I read an article in the Glass Times magazine today about figures obtained by Emplas which shows just how hard a year 2012 was for our industry. Most specifically the fabrication sector.
The figures which Emplas managed to get hold of showed that at the start of 2012, there were around 1800 fabrication companies in the UK window industry. By the end of the year, that had dwindled to around 1400. That’s a loss of a staggering 400 companies. That is 400 companies who have had to make people redundant and I’m sure many millions of pounds have had to be written off by manufacturers as a result of debts not being able to be paid.
Here’s an interesting tit bit; more than half of those that went to the wall in 2012 were producing less than 60 frames per week. In the world of fabrication, this is very small fry indeed and is a clear signal that the industry is still in a period of streamlining and that there are probably many more small to medium sized fabricators still to go bust before the fabrication sector is back down to the right size in comparison to the overall market.
What the article explains, and something I have long banged the drum about, is the eradication of margins. When a company produces 60 frames per week, there isn’t going to be much of a profit margin there. If prices go up, if fuel costs go up, or if that business loses a few regular orders and is reduced to say 45 or 50 frames per week, that is all their margin gone. There is no room to adapt when your business model only allows for 60 frames per week or more.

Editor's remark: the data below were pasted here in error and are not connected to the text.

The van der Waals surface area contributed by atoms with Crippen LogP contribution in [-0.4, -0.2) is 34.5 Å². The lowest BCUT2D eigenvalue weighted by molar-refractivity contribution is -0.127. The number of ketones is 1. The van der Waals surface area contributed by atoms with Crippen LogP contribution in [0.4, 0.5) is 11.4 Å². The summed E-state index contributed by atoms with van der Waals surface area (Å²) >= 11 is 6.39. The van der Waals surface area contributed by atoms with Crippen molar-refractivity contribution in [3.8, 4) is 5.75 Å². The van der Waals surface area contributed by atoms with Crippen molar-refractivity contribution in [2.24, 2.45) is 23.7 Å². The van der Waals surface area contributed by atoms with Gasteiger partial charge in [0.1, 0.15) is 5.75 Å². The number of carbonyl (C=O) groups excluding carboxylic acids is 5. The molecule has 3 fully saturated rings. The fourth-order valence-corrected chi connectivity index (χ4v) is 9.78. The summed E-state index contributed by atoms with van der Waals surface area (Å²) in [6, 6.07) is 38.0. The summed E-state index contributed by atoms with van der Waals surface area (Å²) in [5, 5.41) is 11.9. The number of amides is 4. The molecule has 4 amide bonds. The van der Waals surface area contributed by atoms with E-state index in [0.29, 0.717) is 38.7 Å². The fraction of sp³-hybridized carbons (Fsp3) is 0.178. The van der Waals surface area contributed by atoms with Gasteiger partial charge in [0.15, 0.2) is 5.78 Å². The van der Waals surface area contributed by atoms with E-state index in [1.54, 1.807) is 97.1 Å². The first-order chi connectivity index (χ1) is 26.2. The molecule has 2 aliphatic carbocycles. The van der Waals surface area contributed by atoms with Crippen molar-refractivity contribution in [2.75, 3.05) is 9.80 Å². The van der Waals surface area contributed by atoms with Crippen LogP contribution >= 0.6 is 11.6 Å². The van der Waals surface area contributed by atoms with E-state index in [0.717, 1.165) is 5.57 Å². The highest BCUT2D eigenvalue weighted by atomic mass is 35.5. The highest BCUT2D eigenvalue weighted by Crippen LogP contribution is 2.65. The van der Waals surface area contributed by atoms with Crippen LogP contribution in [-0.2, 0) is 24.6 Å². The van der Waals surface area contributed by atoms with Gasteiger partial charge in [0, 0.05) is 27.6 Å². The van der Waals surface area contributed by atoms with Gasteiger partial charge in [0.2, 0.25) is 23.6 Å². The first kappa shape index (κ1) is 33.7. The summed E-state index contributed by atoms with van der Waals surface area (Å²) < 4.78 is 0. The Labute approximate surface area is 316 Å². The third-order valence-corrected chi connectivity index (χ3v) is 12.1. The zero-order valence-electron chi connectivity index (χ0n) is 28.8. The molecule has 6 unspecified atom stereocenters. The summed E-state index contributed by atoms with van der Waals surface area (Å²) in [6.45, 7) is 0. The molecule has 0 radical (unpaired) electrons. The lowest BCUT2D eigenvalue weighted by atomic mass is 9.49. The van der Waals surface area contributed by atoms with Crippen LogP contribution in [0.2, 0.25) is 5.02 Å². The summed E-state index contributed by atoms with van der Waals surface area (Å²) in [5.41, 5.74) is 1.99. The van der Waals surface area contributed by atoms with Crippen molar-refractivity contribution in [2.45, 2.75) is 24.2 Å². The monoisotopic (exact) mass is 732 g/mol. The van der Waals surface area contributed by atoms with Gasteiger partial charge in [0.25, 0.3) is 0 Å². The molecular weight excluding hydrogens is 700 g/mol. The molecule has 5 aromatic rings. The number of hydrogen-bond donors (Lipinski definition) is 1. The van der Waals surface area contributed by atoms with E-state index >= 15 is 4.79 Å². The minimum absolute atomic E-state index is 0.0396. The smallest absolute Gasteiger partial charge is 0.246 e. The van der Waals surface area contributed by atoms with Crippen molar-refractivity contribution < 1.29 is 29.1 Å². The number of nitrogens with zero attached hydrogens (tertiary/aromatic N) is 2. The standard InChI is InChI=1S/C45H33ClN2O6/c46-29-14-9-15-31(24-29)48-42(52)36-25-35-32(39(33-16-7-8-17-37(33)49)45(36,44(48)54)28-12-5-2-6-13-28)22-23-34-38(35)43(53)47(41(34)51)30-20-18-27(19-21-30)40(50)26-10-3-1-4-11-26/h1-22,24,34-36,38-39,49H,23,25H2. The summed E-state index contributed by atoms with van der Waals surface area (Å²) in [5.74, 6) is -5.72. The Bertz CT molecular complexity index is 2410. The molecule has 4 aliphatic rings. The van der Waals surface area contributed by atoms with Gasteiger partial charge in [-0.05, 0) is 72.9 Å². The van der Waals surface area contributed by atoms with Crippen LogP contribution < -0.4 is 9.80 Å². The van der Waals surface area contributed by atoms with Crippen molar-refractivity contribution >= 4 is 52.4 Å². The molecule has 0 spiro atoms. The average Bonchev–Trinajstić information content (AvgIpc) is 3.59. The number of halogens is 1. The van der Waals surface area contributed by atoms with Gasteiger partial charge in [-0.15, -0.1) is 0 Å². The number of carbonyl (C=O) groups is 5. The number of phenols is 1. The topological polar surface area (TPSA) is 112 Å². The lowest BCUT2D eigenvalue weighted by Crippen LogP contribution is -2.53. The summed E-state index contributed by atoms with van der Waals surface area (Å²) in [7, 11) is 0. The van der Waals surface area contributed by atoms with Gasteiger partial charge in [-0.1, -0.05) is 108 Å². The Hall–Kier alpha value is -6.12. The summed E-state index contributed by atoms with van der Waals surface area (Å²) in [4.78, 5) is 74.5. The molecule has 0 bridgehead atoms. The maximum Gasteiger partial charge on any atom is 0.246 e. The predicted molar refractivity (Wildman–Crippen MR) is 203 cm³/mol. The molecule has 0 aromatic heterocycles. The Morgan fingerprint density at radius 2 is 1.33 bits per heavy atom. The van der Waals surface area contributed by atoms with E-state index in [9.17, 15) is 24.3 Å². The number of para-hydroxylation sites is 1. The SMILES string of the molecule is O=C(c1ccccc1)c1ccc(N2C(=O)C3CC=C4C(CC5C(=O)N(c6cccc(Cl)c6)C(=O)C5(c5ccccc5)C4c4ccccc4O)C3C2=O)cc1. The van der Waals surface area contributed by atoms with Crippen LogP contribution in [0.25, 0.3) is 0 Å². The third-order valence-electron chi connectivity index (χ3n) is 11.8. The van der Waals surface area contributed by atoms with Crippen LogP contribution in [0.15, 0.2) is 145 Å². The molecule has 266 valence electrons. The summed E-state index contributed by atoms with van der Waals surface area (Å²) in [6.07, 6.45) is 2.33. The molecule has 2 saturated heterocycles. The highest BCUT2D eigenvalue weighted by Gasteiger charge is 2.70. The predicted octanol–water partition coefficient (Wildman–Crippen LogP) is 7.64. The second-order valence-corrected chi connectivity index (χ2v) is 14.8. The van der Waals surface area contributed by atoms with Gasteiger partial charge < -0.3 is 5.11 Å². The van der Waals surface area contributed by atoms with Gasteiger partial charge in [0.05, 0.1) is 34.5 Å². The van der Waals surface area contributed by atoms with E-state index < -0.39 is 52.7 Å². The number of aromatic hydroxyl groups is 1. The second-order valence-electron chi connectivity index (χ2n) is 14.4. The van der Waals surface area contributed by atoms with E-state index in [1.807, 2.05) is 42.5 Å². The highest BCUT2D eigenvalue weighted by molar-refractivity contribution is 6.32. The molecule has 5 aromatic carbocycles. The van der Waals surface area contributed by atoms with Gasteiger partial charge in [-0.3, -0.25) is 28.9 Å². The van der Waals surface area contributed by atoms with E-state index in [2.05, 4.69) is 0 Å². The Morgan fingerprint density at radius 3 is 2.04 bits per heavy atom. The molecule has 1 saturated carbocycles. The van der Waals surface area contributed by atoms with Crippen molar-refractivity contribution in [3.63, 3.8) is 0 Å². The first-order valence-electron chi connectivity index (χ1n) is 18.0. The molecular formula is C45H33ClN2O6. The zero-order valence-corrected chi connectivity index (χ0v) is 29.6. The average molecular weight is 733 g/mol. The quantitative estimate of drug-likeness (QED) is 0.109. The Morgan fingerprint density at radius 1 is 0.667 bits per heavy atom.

Even if their overheads are little to zero, margins are that tight at the moment for everyone right now that any drop off in business, even if it is only short lived, can close the doors of the business for good. That is how fragile the overall economy is right now, and it has to be considered that banks haven’t given SME’s anywhere near enough help or guidance to help them cope through these tough times.
I would say that those businesses close to the edge of going under should be changing their business model and aiming for higher numbers of frames per week and better margins, but given the stage of economic evolution we’re in right now, it’s probably too late for that. 2013 could be another dramatic year. Could we see the UK’s fabrication population drop to 1000 by the end of the year?
Ah, if only it were that simple to increase the number of frames per week. We are one of those small fabricators and believe me we talk daily and incessantly about increasing frames per week but at the end of the day it doesn’t matter if you state you want 100 frames a week it’s the actual realising of it that is the issue. I’m surprised that it’s only 400 that have gone and you are right there are probably more to go. Thankfully, back in 2010 we started to diversify (we were really only commercial at that point but… Read more »
I agree with Sharon, if companies adapt and are fast to react to changes in the industry they will be fine. There is a severe lack of creativity in the windows and doors industry and everyone seems to be stuck in their ways!
Definitely, we need to be looking at other industries across the board to see what they are doing and see what we can adapt to our own businesses. Look at the big brands and their strategies – they are constantly shouting about how great their products are. In our industry I sometimes feels we are almost apologetic for selling our products and undervalue them in price. Let’s face it, windows and doors are absolutely, totally essential to our homes, we can’t do without them and we’d miss them if they weren’t there!
Exactly Sharron! I also think the double glazing trade federations are not doing enough to help promote how good double glazing products are, the benefits ect…